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Playoff Playbacks, part three: The 2000’s, Gardy, and the Piranhas

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Break out your Backstreet Boys and Britney Spears compact discs.

BBA-ALDS-TWINS GUARDADO-ATHLETICS John G. MABANGLO/AFP/Getty Images

This is part three of a four-part series going back in time to the playoff races in Minnesota Twins history in preparation for this year’s team’s playoff run that starts with the American League Division Series on Friday. You can read part one here, which reviews the post-seasons in 1965, 1969 (nice), and 1970. Part two is here, where you can relive the ‘87 and ‘91 World Series.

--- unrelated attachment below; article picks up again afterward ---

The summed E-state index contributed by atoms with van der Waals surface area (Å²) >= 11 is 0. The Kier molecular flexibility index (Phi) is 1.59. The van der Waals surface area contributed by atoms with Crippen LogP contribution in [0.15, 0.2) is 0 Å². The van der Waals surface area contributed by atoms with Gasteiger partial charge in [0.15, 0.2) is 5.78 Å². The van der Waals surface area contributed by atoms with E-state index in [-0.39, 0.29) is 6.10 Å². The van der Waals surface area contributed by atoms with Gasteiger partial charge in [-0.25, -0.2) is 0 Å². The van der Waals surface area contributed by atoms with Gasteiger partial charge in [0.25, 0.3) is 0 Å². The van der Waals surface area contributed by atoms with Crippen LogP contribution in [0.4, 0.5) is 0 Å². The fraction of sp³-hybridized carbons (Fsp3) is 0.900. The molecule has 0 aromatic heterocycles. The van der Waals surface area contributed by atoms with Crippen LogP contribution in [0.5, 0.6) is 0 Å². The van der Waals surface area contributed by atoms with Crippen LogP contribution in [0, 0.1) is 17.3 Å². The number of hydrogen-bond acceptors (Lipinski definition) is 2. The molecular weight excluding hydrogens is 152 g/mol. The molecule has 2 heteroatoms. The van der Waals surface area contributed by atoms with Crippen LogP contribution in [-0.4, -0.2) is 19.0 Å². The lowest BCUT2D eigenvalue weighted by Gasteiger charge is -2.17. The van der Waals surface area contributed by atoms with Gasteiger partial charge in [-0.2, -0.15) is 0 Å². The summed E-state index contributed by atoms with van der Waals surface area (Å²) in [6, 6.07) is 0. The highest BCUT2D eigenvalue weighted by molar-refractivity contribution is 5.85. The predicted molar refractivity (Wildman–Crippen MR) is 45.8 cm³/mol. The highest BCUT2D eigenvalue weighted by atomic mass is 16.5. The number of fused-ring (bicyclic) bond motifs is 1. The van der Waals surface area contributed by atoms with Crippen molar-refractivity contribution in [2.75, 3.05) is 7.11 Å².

1994 saw the birth of the American League Central, a few years after the Minnesota Twins last won the World Series - and made the playoffs. Since the 1991 World Series, the Twins finished either fourth or fifth eight out of ten years. A rebuild of sorts was in store. The Tom Kelly era ended when he resigned after the 2001 season, ushering in the Ron Gardenhire years of Minnesota baseball. The 2002 campaign saw no batters on the Twins roster reaching the 30-homer mark nor the 100-RBI mark. Jacque Jones and A.J. Pierzynski hit .300 on the dot. Torii Hunter notched 94 RBI and 23 stolen bags. The pitching rotation included Johan Santana (2.99 ERA, 137 K), Rick Reed (3.78 ERA, 121 K), Kyle Lohse (4.23 ERA, 124 K), Eric Milton (4.84 ERA, 121 K), and Brad Radke (4.72 ERA, 62 K). Eddie Guardado earned 45 saves in 51 chances while the bridge included J.C. Romero (1.89 ERA) and LaTroy Hawkins (2.13 ERA). This team won the A.L. Central crown with a 94-67 record, 13.5 games ahead of the Chicago White Sox.